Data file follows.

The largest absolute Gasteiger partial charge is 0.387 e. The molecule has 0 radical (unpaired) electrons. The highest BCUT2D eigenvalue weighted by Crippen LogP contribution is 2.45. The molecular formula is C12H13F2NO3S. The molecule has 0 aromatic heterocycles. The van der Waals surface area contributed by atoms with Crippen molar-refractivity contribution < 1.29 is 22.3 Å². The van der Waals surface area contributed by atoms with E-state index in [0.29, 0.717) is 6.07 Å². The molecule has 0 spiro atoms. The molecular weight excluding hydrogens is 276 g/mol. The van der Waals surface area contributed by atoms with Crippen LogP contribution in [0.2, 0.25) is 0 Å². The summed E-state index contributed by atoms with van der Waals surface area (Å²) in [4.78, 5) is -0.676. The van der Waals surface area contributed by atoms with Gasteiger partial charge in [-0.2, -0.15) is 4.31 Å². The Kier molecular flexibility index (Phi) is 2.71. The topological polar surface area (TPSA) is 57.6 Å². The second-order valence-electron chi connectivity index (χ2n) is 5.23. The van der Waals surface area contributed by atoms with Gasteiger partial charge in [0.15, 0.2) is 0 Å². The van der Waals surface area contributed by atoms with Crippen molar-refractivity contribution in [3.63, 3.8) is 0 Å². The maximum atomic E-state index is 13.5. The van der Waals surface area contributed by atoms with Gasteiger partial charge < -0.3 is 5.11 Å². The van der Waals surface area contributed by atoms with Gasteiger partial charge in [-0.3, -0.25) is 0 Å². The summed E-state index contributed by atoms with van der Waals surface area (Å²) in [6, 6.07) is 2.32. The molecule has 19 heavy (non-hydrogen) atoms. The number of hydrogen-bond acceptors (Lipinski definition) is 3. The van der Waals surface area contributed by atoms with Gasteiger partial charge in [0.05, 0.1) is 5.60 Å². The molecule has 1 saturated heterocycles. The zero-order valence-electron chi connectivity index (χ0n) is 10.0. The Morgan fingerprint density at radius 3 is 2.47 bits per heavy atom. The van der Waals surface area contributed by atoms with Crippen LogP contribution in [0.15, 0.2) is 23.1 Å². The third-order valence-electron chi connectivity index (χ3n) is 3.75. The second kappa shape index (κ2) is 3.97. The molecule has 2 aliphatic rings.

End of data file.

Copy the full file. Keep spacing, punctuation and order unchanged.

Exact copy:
The largest absolute Gasteiger partial charge is 0.387 e. The molecule has 0 radical (unpaired) electrons. The highest BCUT2D eigenvalue weighted by Crippen LogP contribution is 2.45. The molecular formula is C12H13F2NO3S. The molecule has 0 aromatic heterocycles. The van der Waals surface area contributed by atoms with Crippen molar-refractivity contribution < 1.29 is 22.3 Å². The van der Waals surface area contributed by atoms with E-state index in [0.29, 0.717) is 6.07 Å². The molecule has 0 spiro atoms. The molecular weight excluding hydrogens is 276 g/mol. The van der Waals surface area contributed by atoms with Crippen LogP contribution in [0.2, 0.25) is 0 Å². The summed E-state index contributed by atoms with van der Waals surface area (Å²) in [4.78, 5) is -0.676. The van der Waals surface area contributed by atoms with Gasteiger partial charge in [-0.2, -0.15) is 4.31 Å². The Kier molecular flexibility index (Phi) is 2.71. The topological polar surface area (TPSA) is 57.6 Å². The second-order valence-electron chi connectivity index (χ2n) is 5.23. The van der Waals surface area contributed by atoms with Gasteiger partial charge in [0.15, 0.2) is 0 Å². The van der Waals surface area contributed by atoms with Crippen molar-refractivity contribution in [3.63, 3.8) is 0 Å². The maximum atomic E-state index is 13.5. The van der Waals surface area contributed by atoms with Gasteiger partial charge < -0.3 is 5.11 Å². The van der Waals surface area contributed by atoms with Gasteiger partial charge in [-0.3, -0.25) is 0 Å². The summed E-state index contributed by atoms with van der Waals surface area (Å²) in [6, 6.07) is 2.32. The molecule has 19 heavy (non-hydrogen) atoms. The number of hydrogen-bond acceptors (Lipinski definition) is 3. The van der Waals surface area contributed by atoms with Gasteiger partial charge in [0.05, 0.1) is 5.60 Å². The molecule has 1 saturated heterocycles. The zero-order valence-electron chi connectivity index (χ0n) is 10.0. The Morgan fingerprint density at radius 3 is 2.47 bits per heavy atom. The van der Waals surface area contributed by atoms with Crippen LogP contribution in [0.15, 0.2) is 23.1 Å². The third-order valence-electron chi connectivity index (χ3n) is 3.75. The second kappa shape index (κ2) is 3.97. The molecule has 2 aliphatic rings.